Cherry clafoutis is a simple peasant dessert from the Limousin region in France. It features the stone fruit baked in a dish with a flour-thickened custard batter. The plump, juicy cherries are suspended throughout the batter and a sprinkling of sugar on top produces a delicate, crackly crust.

It’s my new go-to dessert for highlighting the fruit at its peak.

In my quest to come up with a recipe to share, pastry chef Lisa Donovan gave me two options: “Julia Child’s is a good one. David Lebovitz’s is a great one.” The two are pretty similar, with slight differences in the amount of sugar, extracts used and the process. In the end, it’s hard to argue with greatness, and the recipe shared here is closer to Lebovitz’s version. “It’s meant to be a rustic, casual dessert, so feel free to personalize it,” he writes on his blog, and so I did.

I reduced the amount of sugar ever so slightly to suit my tastes for not-very-sweet desserts, as well as to compensate for the sprinkle of confectioners’ sugar added before serving. I also added some salt, which I noticed was missing from his version, to enhance all of the other flavors in the dish. Speaking of flavor, I increased the amount of extracts for a slightly bolder profile.

The most difficult part of preparing this recipe is pitting the cherries (though you could use thawed, previously frozen cherries and skip that step). Some traditional recipes for clafoutis instruct you not to pit the cherries — which sounds like a dental emergency waiting to happen — as the pit is said to impart an almond flavor to desserts. Instead, almond extract produces a similar effect without risking a chipped tooth.

The rest of the recipe is quite simple. The batter comes together with a quick blitz in the blender (but you can also make it by hand by whisking together the eggs and sugar until smooth, then add in the flour and salt and end with the milk and extracts). Pour the batter over the pitted cherries in a buttered cast-iron skillet or baking dish, sprinkle with a little extra sugar to form a delicate crust and then bake until set. Give it a quick dusting of confectioners’ sugar once out of the oven and dessert is ready to be served.

Cherry clafoutis is typically eaten warm, but it’s still delicious at room temperature or straight from the fridge in the morning for breakfast. While it’s great on its own, a dollop of whipped cream or a scoop of vanilla ice cream would be a nice touch.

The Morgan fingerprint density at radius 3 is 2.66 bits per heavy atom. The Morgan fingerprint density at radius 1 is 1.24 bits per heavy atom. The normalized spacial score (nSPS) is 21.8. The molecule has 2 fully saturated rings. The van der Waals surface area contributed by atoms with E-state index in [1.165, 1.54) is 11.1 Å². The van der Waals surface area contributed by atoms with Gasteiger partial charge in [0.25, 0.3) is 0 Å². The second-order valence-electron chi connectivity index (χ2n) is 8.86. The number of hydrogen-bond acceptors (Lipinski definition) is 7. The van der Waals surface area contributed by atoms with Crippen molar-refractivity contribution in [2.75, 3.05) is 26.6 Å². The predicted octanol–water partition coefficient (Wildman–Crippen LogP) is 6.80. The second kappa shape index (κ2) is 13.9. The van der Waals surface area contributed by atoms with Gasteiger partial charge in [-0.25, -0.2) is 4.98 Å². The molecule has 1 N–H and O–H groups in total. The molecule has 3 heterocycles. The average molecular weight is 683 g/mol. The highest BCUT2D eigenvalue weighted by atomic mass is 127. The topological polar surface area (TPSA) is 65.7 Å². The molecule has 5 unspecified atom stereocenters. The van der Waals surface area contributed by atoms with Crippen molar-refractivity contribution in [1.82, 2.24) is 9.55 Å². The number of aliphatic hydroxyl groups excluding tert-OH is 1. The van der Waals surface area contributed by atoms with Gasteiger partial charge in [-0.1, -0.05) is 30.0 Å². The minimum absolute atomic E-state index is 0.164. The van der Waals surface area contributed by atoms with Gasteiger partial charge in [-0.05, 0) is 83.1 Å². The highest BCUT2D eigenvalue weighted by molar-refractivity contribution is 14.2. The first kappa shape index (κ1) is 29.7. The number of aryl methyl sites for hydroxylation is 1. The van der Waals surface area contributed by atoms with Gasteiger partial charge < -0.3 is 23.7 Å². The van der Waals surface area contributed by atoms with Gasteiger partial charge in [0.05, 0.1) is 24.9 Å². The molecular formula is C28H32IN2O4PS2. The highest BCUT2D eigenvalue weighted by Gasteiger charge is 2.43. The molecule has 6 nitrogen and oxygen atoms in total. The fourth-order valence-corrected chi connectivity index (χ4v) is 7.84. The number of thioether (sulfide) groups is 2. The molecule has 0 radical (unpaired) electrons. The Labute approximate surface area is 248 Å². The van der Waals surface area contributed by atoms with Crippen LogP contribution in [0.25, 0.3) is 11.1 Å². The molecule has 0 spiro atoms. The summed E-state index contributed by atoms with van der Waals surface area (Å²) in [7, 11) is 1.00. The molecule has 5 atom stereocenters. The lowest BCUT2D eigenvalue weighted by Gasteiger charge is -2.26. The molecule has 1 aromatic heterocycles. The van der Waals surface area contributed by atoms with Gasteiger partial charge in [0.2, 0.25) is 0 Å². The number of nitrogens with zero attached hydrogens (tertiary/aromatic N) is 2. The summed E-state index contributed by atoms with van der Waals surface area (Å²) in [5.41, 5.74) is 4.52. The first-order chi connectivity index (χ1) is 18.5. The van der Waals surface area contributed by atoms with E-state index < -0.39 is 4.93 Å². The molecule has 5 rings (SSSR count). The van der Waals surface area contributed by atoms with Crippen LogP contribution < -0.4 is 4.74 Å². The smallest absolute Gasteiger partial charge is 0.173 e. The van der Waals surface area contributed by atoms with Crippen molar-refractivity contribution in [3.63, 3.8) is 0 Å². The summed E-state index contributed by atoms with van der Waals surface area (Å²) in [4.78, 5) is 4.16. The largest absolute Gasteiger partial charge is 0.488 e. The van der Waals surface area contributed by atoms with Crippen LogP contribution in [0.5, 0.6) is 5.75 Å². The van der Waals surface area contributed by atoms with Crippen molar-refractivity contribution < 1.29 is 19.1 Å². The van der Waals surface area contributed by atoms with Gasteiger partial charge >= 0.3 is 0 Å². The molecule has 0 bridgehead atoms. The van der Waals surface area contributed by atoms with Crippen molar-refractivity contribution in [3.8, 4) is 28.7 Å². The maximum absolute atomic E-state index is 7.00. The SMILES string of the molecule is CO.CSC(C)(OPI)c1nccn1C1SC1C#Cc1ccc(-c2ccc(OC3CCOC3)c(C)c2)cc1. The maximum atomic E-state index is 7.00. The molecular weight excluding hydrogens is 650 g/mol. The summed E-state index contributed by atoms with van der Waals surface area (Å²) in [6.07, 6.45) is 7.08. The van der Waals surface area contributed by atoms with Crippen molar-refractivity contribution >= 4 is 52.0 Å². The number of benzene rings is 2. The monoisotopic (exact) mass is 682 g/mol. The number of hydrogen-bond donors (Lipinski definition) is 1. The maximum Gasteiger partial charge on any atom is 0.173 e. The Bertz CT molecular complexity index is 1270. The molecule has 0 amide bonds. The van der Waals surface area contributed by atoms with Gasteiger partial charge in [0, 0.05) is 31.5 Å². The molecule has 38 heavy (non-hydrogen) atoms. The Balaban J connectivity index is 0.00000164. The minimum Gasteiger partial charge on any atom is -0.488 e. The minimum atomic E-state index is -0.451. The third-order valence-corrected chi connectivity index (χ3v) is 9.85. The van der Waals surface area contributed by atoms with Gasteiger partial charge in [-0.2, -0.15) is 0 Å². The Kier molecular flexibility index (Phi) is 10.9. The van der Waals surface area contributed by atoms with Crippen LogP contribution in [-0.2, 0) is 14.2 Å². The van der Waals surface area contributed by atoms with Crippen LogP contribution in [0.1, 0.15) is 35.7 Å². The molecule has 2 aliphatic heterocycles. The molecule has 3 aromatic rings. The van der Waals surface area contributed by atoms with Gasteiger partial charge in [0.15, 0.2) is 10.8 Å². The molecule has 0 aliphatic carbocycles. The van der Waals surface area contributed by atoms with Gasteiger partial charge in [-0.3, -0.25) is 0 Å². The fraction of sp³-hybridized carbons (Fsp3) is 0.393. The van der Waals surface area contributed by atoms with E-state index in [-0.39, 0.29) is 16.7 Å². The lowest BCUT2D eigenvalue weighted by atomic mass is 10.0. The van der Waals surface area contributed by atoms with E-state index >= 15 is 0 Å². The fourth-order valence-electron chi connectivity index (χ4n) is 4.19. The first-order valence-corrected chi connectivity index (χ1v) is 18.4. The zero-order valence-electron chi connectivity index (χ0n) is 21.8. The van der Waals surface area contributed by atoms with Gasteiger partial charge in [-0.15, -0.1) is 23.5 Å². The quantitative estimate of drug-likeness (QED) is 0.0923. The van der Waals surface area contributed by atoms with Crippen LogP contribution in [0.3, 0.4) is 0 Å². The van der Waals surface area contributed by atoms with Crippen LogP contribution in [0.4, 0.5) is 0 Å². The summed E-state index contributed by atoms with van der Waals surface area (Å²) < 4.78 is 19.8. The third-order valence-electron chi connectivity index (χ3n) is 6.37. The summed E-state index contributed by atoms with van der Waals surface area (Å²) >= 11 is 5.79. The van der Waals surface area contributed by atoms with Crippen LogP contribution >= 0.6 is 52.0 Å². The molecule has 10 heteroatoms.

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Storage Notes: Once cooled, leftovers can be refrigerated for up to 3 days.


Ingredients

  • Unsalted butter, at room temperature, for greasing
  • 3 cups (465 grams) stemmed and pitted sweet cherries
  • 3 large eggs
  • 1 1/4 cups (300 milliliters) whole milk
  • 1/2 cup (100 grams) plus 2 tablespoons (25 grams) granulated sugar, divided
  • 1/2 cup (65 grams) all-purpose flour
  • 2 teaspoons vanilla extract
  • 1/2 teaspoon almond extract
  • 1/4 teaspoon fine sea salt
  • Confectioners’ sugar, for dusting

Step 1

Position a rack in the middle of the oven and preheat to 375 degrees. Grease a 10-inch cast-iron skillet (or other similarly sized baking dish) liberally with butter. Lay the cherries in a single layer in the skillet.


Step 2

In a blender, combine the eggs, milk, 1/2 cup (100 grams) of sugar, the flour, vanilla and almond extracts and salt and blend on high speed until smooth, about 30 seconds. Pour the batter over the cherries and sprinkle the top with the remaining 2 tablespoons of sugar.


Step 3

Bake the clafoutis for about 45 minutes, until the custard is just set and a knife or cake tester inserted in the center comes out relatively clean. Let cool for at least 5 minutes (the clafoutis will deflate as it cools), sprinkle with the confectioners’ sugar, divide into 6 to 8 slices and serve warm.


Nutrition Information

Per serving, based on 8

Calories: 179; Total Fat: 3 g; Saturated Fat: 1 g; Cholesterol: 74 mg; Sodium: 117 mg; Carbohydrates: 33 g; Dietary Fiber: 1 g; Sugar: 25 g; Protein: 5 g

This analysis is an estimate based on available ingredients and this preparation. It should not substitute for a dietitian’s or nutritionist’s advice.


Adapted from David Lebovitz’s blog, davidlebovitz.com.

Tested by Aaron Hutcherson and Ann Maloney; email questions to voraciously@washpost.com.

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